The dash mounted gearchange falls readily to hand and gripping the part of the lever that is concealed by the leatheroid gaiter reveals an umbrella-shaped handle that would appear to have been inspired by the 2CV gear lever. The shift on my car was a little stiff but Arthur's car was fine which would suggest that it will improve after a while. Pedals were nicely weighted and there is a footrest for the left foot that is perfectly positioned. The steering wheel is smaller than that fitted to the Xantia and the steering (with variable assistance) is ideally weighted while the steering itself is precise and informative. On both cars, what I thought was the electro-hydraulic pump was audible but I have been told that the steering is not electro-hydraulic and what I was hearing was pump that pumps air into the exhaust system in order to further reduce emissions.

In traffic, the commanding driving position gives one a feeling of authority. Visibility is good apart from the three-quarters view to the right where the thick screen pillars create a blind spot. On the M4 heading towards Newbury, there was sufficient power not to feel embarrassed by forays into the overtaking lane. Even when extended in the gears, the engine was quiet and smooth. CitroŽn's new lightweight 1.8i 16V petrol engine offers excellent refinement and driveability and compared with its predecessor offers better fuel economy and lower emissions while also being quieter - so quiet in fact that I thought it had stalled when it was idling - noise vibration and harshness has been reduced by 15%. This is the first application of this new engine and it will undoubtedly find its way into other models over the next few months.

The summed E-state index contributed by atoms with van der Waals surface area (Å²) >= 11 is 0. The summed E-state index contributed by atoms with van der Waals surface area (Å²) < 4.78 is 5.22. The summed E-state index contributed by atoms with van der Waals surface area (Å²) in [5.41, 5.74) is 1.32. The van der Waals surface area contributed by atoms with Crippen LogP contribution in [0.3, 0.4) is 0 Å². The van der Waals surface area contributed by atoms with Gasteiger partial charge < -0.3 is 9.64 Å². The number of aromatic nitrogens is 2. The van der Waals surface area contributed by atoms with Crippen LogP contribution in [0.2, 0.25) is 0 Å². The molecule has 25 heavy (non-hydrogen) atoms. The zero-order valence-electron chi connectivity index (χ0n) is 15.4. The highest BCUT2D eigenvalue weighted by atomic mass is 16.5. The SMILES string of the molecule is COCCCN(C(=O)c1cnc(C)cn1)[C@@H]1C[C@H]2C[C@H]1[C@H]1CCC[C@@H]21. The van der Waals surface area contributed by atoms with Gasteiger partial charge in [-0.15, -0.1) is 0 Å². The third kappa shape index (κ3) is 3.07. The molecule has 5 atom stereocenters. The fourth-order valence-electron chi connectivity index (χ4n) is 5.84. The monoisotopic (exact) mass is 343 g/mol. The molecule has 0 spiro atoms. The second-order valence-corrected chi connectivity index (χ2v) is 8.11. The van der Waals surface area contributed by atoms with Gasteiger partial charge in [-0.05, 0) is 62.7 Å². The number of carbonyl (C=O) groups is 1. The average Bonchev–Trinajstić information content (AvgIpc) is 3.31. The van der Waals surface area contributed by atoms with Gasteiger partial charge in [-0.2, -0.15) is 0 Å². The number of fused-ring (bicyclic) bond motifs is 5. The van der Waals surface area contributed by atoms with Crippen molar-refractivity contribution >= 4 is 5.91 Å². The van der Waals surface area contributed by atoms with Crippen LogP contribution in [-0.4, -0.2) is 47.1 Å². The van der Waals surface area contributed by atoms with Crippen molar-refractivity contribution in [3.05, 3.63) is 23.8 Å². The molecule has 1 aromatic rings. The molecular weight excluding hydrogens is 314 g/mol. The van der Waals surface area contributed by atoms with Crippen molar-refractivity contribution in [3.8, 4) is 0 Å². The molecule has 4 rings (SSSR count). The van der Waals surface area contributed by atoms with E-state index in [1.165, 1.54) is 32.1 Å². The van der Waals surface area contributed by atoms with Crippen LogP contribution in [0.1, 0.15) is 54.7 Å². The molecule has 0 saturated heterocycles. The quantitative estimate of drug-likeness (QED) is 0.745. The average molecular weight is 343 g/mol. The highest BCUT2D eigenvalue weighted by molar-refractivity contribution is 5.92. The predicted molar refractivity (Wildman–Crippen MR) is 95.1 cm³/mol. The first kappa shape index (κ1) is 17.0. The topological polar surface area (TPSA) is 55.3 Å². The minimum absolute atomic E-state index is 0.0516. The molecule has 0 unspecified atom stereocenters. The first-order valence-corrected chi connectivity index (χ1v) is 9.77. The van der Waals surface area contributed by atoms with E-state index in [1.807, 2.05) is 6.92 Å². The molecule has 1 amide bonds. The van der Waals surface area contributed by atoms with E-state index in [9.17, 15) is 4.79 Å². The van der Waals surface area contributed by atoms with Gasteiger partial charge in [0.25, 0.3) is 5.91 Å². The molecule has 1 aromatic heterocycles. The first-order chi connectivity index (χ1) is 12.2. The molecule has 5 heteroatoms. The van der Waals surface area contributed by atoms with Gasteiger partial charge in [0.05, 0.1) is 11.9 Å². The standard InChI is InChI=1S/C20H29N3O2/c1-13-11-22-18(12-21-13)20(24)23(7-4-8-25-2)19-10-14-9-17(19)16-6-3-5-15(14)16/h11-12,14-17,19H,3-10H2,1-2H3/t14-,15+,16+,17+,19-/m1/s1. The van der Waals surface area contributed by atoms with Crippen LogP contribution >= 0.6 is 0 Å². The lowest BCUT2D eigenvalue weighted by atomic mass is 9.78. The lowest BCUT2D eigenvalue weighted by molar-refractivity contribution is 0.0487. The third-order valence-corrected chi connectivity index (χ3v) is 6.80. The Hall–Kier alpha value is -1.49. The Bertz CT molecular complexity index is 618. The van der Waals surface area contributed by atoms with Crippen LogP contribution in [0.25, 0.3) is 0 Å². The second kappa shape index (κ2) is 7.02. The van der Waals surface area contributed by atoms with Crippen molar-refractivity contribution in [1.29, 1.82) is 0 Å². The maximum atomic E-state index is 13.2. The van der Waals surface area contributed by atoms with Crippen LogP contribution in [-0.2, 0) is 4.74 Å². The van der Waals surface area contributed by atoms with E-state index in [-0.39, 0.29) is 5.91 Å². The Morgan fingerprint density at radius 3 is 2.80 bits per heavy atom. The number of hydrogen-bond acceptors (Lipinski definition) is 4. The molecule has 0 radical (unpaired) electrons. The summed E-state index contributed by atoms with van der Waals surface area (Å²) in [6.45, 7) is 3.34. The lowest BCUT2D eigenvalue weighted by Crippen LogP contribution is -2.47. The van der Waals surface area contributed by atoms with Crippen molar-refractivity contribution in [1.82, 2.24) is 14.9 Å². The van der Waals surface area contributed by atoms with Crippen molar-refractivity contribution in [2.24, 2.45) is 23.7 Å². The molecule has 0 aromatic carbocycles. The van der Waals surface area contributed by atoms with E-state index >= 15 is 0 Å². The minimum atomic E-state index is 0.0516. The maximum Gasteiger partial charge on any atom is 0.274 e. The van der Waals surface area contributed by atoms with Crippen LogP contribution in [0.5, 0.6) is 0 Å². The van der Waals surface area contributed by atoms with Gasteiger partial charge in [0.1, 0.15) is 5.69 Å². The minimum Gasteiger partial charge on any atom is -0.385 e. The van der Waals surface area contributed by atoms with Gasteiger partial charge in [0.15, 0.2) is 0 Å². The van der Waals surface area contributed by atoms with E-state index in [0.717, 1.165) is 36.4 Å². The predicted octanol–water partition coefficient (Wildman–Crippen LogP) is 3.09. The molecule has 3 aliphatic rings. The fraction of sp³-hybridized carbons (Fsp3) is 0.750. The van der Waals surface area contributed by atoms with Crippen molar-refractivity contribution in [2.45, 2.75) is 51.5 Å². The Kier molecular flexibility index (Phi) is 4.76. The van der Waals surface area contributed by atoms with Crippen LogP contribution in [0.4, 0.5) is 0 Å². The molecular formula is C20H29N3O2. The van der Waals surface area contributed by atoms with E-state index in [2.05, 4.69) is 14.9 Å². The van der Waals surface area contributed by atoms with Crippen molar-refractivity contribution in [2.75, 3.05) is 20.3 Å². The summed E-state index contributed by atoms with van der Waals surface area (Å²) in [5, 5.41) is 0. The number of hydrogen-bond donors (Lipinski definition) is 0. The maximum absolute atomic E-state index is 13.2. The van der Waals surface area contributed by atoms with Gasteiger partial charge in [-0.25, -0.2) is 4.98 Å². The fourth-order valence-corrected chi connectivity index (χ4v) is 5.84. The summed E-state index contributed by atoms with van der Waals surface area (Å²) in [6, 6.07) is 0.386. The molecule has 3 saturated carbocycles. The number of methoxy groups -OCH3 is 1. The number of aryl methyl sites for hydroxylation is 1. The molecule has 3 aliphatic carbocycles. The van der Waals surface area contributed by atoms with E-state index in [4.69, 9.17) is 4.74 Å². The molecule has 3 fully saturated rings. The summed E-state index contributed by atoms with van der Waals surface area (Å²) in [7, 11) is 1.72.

With a maximum power of 117 HP at 5500 rpm and maximum torque of 120 lb.ft at 4,000rpm it can accelerate the car from 0-60 mph in about 10 seconds and on to a top speed of 118 mph and yet it achieves as much as 36.7 mpg on the official fuel consumption combined cycle.

Gear ratios matched the power characteristics of the engine and the good low end torque allows it to be trundled along at 30 mph in top. Wind noise was very low although opening any of the windows (electric at the front, manual at the rear) resulted in buffeting and lots of noise.

Air-conditioning was effective but noisy and, given my comments about the noise when the windows are open, an essential rather than a luxury.

Off the motorway, the Picasso revealed its CitroŽn heritage - pin sharp handling (just like the Xsara saloon and coupť) and a good ride, albeit not quite up to hydropneumatic standards. Body roll was very well controlled and after a few miles, this inspires confidence which in turn leads to higher cornering speeds than one might consider prudent in such a tall vehicle. Yes, a compact MPV with hot hatch levels of grip and handling! The ride is clearly better than the class norm with mid-corner bumps being handled with equanimity. The seat damping, as one has come to expect in a CitroŽn, was exemplary, with the seats damping out those irregularities that manage to get past the suspension.

© Julian Marsh 2000